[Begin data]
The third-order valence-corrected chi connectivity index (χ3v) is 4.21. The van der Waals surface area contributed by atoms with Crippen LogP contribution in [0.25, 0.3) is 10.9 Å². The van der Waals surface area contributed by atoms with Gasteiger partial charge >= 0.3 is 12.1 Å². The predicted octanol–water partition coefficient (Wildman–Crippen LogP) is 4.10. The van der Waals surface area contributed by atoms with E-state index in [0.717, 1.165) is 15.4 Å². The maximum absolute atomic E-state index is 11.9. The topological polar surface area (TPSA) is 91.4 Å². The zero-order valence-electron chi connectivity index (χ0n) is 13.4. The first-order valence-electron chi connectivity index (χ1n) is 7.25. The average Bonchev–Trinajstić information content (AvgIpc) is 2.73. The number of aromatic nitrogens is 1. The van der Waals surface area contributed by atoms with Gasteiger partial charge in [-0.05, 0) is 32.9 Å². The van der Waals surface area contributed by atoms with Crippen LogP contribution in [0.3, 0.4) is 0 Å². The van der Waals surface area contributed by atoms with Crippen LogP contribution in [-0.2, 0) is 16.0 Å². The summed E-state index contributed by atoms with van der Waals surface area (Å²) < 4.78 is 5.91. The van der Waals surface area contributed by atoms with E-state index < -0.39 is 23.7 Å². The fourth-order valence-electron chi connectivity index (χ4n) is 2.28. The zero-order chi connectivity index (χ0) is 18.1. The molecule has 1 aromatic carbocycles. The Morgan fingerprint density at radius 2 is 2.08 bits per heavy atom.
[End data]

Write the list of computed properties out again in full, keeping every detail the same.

The third-order valence-corrected chi connectivity index (χ3v) is 4.21. The van der Waals surface area contributed by atoms with Crippen LogP contribution in [0.25, 0.3) is 10.9 Å². The van der Waals surface area contributed by atoms with Gasteiger partial charge >= 0.3 is 12.1 Å². The predicted octanol–water partition coefficient (Wildman–Crippen LogP) is 4.10. The van der Waals surface area contributed by atoms with E-state index in [0.717, 1.165) is 15.4 Å². The maximum absolute atomic E-state index is 11.9. The topological polar surface area (TPSA) is 91.4 Å². The zero-order valence-electron chi connectivity index (χ0n) is 13.4. The first-order valence-electron chi connectivity index (χ1n) is 7.25. The average Bonchev–Trinajstić information content (AvgIpc) is 2.73. The number of aromatic nitrogens is 1. The van der Waals surface area contributed by atoms with Gasteiger partial charge in [-0.05, 0) is 32.9 Å². The van der Waals surface area contributed by atoms with Crippen LogP contribution in [0.3, 0.4) is 0 Å². The van der Waals surface area contributed by atoms with Crippen LogP contribution in [-0.2, 0) is 16.0 Å². The summed E-state index contributed by atoms with van der Waals surface area (Å²) < 4.78 is 5.91. The van der Waals surface area contributed by atoms with E-state index < -0.39 is 23.7 Å². The fourth-order valence-electron chi connectivity index (χ4n) is 2.28. The zero-order chi connectivity index (χ0) is 18.1. The molecule has 1 aromatic carbocycles. The Morgan fingerprint density at radius 2 is 2.08 bits per heavy atom.